Hothouse Flowers' 'People' was my favorite album of 1988, in a way that no album has ever been before or since. (I don't really even listen to it any more, but MAN was I obsessed then!)

The 90s and 00s saw infatuations with Garland Jeffries, The Frames, Red Hot Chili Peppers, Jack Johnson, John Gorka, Jonathan Coulton, the Proclaimers, Suzanne Vega, Uncle Bonsai (and the Electric Bonsai Band), many more.

Through it all, some bands have always been there, their music interwoven with the threads of my life: The Beatles, Barenaked Ladies, Billy Joel, BoDeans, David Bowie, Dire Straits (and Mark Knopfler solo after they broke up), Elvis Costello, Neil Young, Pink Floyd, the Police, the Pretenders, Queen, Randy Newman, Rickie Lee Jones, Simon and Garfunkel, Steely Dan, Supertramp, the Who, Warren Zevon.

I love bands whose lyrics and music tell totally different stories: for example, Nelly McKay writes biting, sarcastic, often dark lyrics to super-bouncy (or elegantly-smooth) music. Sometimes I find bands who irritate the hell out of me, until they don't - I first heard Jonatha Brooke on a compilation album, and HATED her voice. But I loved the album, and so I heard that song a lot... and eventually I went and found other stuff she'd done. I love her band The Story. I love her solo stuff. She still has a super-distinctive singing style, and when I hear other people do that voice-cracking thing, it's like fingernails on a chalkboard... but I still love it when she does it.

I like novelty stuff. I listened to Doctor Demento when I was growing up, and I've enjoyed Weird Al since... geez, probably 1980. I already mentioned Jonathan Coulton. Paul and Storm make me laugh. Mojo Nixon has a place in my collection. (A few places, even.)

David Wilcox is a folk singer-songwriter that I first heard in early 1991... I discovered that his songs are chock-full of ideas that sort of guide the way I live. (I'm not saying I live that way because he told me to; I'm saying I have some underlying guiding principles, and his music does an amazing job of outlining them, which means he has the same underlying guiding principles.)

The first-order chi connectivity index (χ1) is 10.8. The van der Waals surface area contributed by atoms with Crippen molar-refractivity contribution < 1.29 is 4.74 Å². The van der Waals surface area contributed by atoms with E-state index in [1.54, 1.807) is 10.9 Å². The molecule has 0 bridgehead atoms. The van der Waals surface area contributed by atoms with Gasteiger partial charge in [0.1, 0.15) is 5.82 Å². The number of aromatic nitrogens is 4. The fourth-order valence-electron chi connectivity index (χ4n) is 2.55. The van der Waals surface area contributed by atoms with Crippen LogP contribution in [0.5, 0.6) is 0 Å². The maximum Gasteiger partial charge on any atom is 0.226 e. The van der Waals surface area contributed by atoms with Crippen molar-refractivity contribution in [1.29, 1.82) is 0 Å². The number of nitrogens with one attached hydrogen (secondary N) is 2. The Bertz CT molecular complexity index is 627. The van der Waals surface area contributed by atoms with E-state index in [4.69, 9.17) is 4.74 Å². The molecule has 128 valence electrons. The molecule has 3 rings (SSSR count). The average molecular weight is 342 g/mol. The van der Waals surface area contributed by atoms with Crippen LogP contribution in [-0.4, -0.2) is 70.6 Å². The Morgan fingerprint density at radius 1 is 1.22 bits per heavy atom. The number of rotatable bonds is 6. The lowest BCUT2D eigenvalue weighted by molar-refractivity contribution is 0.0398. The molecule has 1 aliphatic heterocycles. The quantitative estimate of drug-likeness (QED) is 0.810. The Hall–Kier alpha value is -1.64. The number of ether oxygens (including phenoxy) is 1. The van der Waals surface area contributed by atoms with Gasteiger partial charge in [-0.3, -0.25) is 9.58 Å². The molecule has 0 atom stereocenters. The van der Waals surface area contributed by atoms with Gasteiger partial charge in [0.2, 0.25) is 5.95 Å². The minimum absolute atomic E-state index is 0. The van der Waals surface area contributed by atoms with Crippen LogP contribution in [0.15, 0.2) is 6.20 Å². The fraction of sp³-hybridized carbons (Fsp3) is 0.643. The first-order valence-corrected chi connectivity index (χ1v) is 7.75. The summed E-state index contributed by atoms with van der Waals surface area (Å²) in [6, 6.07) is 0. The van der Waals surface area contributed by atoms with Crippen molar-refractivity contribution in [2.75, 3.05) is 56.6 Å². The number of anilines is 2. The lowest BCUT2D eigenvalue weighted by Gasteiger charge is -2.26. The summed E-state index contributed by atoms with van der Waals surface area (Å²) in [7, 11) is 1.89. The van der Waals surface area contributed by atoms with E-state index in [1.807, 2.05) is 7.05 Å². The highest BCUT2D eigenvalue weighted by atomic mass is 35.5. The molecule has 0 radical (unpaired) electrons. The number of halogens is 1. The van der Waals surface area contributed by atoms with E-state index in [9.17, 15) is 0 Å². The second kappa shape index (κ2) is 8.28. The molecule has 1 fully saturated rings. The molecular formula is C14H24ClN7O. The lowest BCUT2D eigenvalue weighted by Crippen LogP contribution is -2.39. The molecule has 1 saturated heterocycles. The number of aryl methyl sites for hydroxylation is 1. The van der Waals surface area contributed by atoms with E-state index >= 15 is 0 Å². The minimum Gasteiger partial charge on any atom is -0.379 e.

Most recent discovery was Nico Vega (I heard a song of theirs in a Verizon ad, loved it, looked up who did it, discovered that I like MOST of their stuff).

That probably covers 10% of the music that's shaped me. ;) (Okay, more than 10%... but there are literally hundreds of unmentioned artists that should be on a list of music that has affected my life.)

Bonus Question: Have you ever played an instrument? If so do you still play? Are or were you any good? Is there anything you've thought about playing?


Played a clarinet for a year in grade school, until I had a pretty bad accident and knocked out all of my front teeth; a reed instrument suddenly became quite difficult, and I quit. Tried learning guitar in the Peace Corps, mostly failed. (I mean, I learned a few chords, but it wasn't even good enough to keep people around a campfire entertained.)

We've had very similar journeys. I like a lot of what you like. That U2 show I mentioned--Grand Master Flash opened up for them, and they were great. Seems like that kind of thing was more common then. Maybe I'm wrong. Didn't lose my front teeth, but attending a high school where marching band was the THING put at end to clarinet playing. I don't march, and I got tired of sitting in an empty practice room during football season.